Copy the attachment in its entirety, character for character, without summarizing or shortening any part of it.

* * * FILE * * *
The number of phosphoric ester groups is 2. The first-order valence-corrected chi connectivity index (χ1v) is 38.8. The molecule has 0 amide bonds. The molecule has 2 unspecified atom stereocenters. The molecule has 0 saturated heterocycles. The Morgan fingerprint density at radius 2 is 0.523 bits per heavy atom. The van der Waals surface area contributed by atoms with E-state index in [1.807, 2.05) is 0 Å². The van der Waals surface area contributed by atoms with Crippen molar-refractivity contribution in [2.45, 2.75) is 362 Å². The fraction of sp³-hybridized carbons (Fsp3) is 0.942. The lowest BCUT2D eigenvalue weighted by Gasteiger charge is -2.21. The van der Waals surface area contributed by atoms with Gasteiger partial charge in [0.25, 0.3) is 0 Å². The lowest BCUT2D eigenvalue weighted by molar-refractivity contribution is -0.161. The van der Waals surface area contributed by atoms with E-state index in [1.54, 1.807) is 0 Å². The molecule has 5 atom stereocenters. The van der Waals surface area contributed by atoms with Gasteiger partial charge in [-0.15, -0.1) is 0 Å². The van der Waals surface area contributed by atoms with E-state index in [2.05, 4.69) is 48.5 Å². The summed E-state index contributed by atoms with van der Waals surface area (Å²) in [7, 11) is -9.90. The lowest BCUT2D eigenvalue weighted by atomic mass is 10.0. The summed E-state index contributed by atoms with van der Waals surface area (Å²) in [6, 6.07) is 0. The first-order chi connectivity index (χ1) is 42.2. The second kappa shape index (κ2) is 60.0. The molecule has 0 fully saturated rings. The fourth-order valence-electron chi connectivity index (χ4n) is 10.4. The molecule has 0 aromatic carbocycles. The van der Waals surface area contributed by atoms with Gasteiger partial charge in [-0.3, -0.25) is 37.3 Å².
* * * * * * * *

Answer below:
The number of phosphoric ester groups is 2. The first-order valence-corrected chi connectivity index (χ1v) is 38.8. The molecule has 0 amide bonds. The molecule has 2 unspecified atom stereocenters. The molecule has 0 saturated heterocycles. The Morgan fingerprint density at radius 2 is 0.523 bits per heavy atom. The van der Waals surface area contributed by atoms with E-state index in [1.807, 2.05) is 0 Å². The van der Waals surface area contributed by atoms with Crippen molar-refractivity contribution in [2.45, 2.75) is 362 Å². The fraction of sp³-hybridized carbons (Fsp3) is 0.942. The lowest BCUT2D eigenvalue weighted by Gasteiger charge is -2.21. The van der Waals surface area contributed by atoms with Gasteiger partial charge in [0.25, 0.3) is 0 Å². The lowest BCUT2D eigenvalue weighted by molar-refractivity contribution is -0.161. The van der Waals surface area contributed by atoms with E-state index in [1.54, 1.807) is 0 Å². The molecule has 5 atom stereocenters. The van der Waals surface area contributed by atoms with Gasteiger partial charge in [-0.15, -0.1) is 0 Å². The van der Waals surface area contributed by atoms with E-state index in [2.05, 4.69) is 48.5 Å². The summed E-state index contributed by atoms with van der Waals surface area (Å²) in [7, 11) is -9.90. The lowest BCUT2D eigenvalue weighted by atomic mass is 10.0. The summed E-state index contributed by atoms with van der Waals surface area (Å²) in [6, 6.07) is 0. The first-order chi connectivity index (χ1) is 42.2. The second kappa shape index (κ2) is 60.0. The molecule has 0 fully saturated rings. The fourth-order valence-electron chi connectivity index (χ4n) is 10.4. The molecule has 0 aromatic carbocycles. The van der Waals surface area contributed by atoms with Gasteiger partial charge in [-0.3, -0.25) is 37.3 Å².